Nobody likes the feeling of being strapped for cash when bills come due.  When the notices roll in, the last place you want to be is behind the eight ball.  For many, this stressful scenario is preventable.  By taking steps to identify and reduce excessive spending, you have the ability to avoid the monthly panic.

Rather than scrounging for cash at the deadline, be ready to meet your regular expenses by thinking ahead, keeping your obligations in front of you, and adjusting your spending practices accordingly.

For pointers on how to do so, check out the list below:

 

Diagram your debts. 

A surefire way to end up in the hole is to neglect your debts.  To keep from missing a payment and becoming buried under interest, create something visual --- a notebook, a chart, a tracker on your fridge --- to help you monitor your progress toward paying off your loans.

  • Make note of the specific companies, the deadline for each payment, the total of each payment, the interest rate, and the respective payoffs. The more specificity, the better, as this will help you to form a strategy for paying off your debts more efficiently.

Flesh out your budget more broadly. 

What other obligations can you count on from month to month?  Look at your recent spending history and project what your regular expenses should be.  Consider here the essentials like your rent, utility, insurance, internet, phone, food, and gas bills.  But also factor in things like your leisure and entertainment costs.  As best you can, generate a list that captures the entire picture of your expenses.

Rank by importance. 

Scan your budget to see which expenses are the least negotiable and distinguish them in some manner.  Put them at the top of your list; write them in all caps and in bold letters --- whatever you need to do to mark them as essential.

Find the wiggle room. 

Look further down your list at the less-integral items.  Are there areas in which you could scale down costs?

Target the trivial expenses. 

Time for a gut check: Do you really need that streaming subscription that you use once every couple of months?  Is that daily Starbucks or Dunkin-Donuts splurge a true necessity, or could you brew some coffee at home?  Start with the superfluous items in your budget and see what kind of headway you’re able to make toward paring down your expenses.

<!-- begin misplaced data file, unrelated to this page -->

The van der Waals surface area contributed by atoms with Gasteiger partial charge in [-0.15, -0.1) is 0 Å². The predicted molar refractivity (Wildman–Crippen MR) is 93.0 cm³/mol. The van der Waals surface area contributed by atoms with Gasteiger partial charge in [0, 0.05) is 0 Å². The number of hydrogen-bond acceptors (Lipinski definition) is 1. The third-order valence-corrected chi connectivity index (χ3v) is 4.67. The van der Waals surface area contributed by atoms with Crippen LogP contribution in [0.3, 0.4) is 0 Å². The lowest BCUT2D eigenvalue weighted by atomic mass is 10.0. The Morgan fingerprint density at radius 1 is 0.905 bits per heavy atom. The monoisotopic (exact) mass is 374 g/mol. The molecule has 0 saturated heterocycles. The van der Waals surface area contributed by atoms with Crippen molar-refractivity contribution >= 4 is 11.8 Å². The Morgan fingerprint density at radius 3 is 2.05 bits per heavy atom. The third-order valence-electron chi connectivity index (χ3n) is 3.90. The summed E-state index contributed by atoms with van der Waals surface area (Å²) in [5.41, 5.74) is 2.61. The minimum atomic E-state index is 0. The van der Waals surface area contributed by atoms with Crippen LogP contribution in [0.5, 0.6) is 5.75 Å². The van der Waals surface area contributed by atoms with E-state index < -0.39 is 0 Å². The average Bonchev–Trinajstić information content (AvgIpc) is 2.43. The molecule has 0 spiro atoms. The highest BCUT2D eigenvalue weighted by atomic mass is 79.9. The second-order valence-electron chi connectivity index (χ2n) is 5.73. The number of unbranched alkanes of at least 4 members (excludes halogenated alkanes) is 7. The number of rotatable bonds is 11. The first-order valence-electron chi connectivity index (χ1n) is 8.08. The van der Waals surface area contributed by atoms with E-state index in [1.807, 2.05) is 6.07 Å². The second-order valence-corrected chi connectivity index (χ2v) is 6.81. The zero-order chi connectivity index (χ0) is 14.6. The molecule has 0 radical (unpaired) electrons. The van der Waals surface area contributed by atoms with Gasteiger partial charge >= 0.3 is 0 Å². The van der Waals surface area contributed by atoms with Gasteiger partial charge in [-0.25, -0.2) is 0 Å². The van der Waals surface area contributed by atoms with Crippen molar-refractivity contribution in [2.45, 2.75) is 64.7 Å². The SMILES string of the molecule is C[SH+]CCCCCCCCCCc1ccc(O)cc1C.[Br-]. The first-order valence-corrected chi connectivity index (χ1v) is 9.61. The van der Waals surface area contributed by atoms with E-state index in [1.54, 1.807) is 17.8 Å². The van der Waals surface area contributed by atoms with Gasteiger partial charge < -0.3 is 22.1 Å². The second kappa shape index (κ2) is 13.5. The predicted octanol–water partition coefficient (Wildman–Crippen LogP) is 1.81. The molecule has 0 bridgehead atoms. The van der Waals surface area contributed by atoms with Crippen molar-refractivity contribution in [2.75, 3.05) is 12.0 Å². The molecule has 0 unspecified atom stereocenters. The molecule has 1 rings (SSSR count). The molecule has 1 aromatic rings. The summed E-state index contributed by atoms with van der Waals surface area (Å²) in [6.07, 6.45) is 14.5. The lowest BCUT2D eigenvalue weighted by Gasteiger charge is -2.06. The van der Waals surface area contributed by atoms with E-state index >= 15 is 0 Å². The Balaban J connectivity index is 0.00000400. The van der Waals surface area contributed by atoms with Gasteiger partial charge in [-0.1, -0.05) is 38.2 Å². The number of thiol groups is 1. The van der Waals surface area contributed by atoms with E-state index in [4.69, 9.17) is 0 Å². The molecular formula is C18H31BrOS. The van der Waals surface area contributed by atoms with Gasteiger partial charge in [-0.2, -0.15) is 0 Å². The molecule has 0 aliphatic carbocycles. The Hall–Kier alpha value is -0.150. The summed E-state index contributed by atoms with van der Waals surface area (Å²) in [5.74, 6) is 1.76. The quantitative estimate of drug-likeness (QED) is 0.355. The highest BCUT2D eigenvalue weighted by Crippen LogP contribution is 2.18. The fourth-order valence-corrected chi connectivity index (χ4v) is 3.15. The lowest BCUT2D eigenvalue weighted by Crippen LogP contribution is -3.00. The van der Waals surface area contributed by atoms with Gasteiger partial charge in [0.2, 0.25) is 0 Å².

Petition credit-card providers for decreased rates. 

If you have any luck, document the updated rates on your debt tracker.  As importantly, highlight those companies that are not willing to negotiate.  Resolve not to utilize the credit cards that carry higher rates.

Recalibrate your wants and your needs. 

Perhaps you view certain things as necessities that, in reality, are closer to luxuries.  For example, that high-dollar, boutique gym membership may be nice to have, but if you’re honest with yourself, a regular gym membership would do just fine.  Look for excesses in your spending, and consider more reasonable alternatives.

Weigh whether you could use some supplemental income. 

If you have the bandwidth to do so, consider taking on a side-gig of some sort.  Survey your skills and passions, and think about how you might monetize them.  Then put any profit you generate toward paying down your debt.  With time, your expenses could shrink substantially.

Make sure your budget’s handy and visible. 

Consider saving your list of expenses on your phone, so that you can pull it up anywhere you find yourself.  That way, when you’re at the store and starting to question a purchase, you’ll be able to take a look at your budget to gauge whether you have the wherewithal to cover it.

Take advantage of budget aids like Independent Bank’s Money Management tool! 

Through a tool like i-bank's Money Management (which is free to use), you have the ability to track your expenses in real time, helping you to avoid eclipsing your monthly spending targets.

Keep a written record of your progress. 

It can be both encouraging and eye-opening to look back on momentary setbacks and little victories.  As you work to rein in your spending and achieve greater financial stability, draw strength from the milestones that you mark along the way.

 

I hope these pointers prove helpful as you strive to curtail your spending.  Though we may tell ourselves that we have to have more and more of the latest and greatest, the reality is that the more we simplify our wants and our needs, the more content --- and solvent --- we become!